The frequent justification for it is the justification of bullies everywhere: “But it’s funny!” And, hey, this may be true. But is the funny greater than the amount of suffering it brings into the world? I can hypothetically imagine a situation in which the sheer hilarity of what is done to a powerless victim may be so funny that it rights all wrongs.
But most of the time when you’re picking on the suffering or the powerless, you’re just a selfish sack of shit. The odds are really good.
This is why I’m not going to prank the temple. Because however funny whatever I came up with was, and however annoyed I am by people who try to turn the temple into a universal rite for Burners instead of just a thing some burners do, the people who would suffer the most from it would be people whose only offense was having lost a loved one. They would suffer most – Moze’s paper makes that abundantly clear – and I know it going in.
I simply can’t think of anything that is funnier than their grief is deep. I got nuthin. It’s not that a prank isn’t deserved here, but basic human considerations come up first.
For a group that’s as deliberately offensive as so many of us can be, I’ve seen surprisingly little at Burning Man that delves into the realm of terrible humanity. We’re appropriately willing to aggravate and offend one another, but not to be bastards when we confront significant suffering or true powerlessness. Would that the world could say the same.
This is risk that I feel is dangerously high with this year’s theme: Cargo Cult is high stakes high reward. But a few of the commenters responding to my piece about it saw the right to prank as at stake. Saying “hold your fire” on Cargo Cults, they suggest, means we’re carving out “sacred spaces” for religion and politics.
“Irreverence or Assholery,” wrote Quentin, “is meant to keep religion, spirituality and political statements out of Burningnman. And that is good.”
This is wrong on all points. Religion and spirituality are self-evidently welcomed at Burning Man: have you seen all the statues of Ganesh? The morning yoga sessions? The spirituality based camps? More to the point: why would we impose a demand that religious people leave their religion at the gate? It would flat-out contradict Radical Inclusion.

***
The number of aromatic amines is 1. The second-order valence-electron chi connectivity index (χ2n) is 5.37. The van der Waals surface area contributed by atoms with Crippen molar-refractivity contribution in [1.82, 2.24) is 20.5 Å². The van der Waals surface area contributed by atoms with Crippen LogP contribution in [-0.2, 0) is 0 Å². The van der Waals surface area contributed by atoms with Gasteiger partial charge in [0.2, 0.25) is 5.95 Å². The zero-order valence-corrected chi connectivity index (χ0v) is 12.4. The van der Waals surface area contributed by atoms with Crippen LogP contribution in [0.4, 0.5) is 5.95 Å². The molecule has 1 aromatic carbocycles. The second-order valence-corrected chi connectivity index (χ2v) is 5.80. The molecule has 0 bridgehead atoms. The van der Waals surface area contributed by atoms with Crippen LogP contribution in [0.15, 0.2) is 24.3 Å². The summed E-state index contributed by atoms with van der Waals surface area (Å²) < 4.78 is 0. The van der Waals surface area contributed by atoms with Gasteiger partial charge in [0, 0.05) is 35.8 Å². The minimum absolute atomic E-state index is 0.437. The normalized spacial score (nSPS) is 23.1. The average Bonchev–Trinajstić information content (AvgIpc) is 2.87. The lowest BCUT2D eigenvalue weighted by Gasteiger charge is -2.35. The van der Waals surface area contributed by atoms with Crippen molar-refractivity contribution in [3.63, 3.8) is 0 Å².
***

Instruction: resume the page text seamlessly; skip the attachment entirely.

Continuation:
And politics? How can politics not be welcomed at an event that once had an “American Dream” theme? Politics are everywhere. Chicken John once campaigned for Mayor of San Francisco at Burning Man. Alix Rosenthal camapaigned there for San Francisco city supervisor. Again, to say “political people” aren’t welcome at Burning Man is absurd.
What Quentin is getting at is that there is a spirit of irreverence at Burning Man guaranteeing that none of these things that are protected in the default world are sacred cows at Burning Man. No one is required to give your religion or politics any respect at all – and they are fair game for all manner of treatment. It’s not that they’re not welcome: it’s that they’re not protected.
And that is good.
But refusing to make any group a protected class is one thing: refusing to acknowledge the legitimate suffering and powerlessness of others is wholly different. Pick on powerful religions and political players all you want – there’s no question they’ve got it coming. But they can also fight back: Christianity and Islam and Scientology and America and Russia and China and Republicans and Democrats and whatever Michael Bloomberg is are all quite capable of defending themselves, and ought to be critiqued.
But the cargo cults? They can’t fight back. They don’t have PR machines and lobbying groups and fundraising operations. You have never been oppressed by them, but we have occupied their countries.
This makes a difference; not to the “rules” or culture of Burning Man or the validity of any artistic statement, but on a basic human level. You always have the right to mock, but is it the right thing? If the only reason you have to make fun of something is that Burning Man made it its theme? Well … do better. Seriously.
There’s so much worthwhile to say through art and whimsy. Make the world a more interesting place. Afflict the comfortable – but lay off those who have already suffered enough. Most burners get that intuitively. Occasionally, however, we have to remind each other.
Caveat is the Volunteer Coordinator for Media Mecca at Burning Man. His opinions are in no way statements of the Burning Man organization. Contact him at Caveat (at) Burningman.com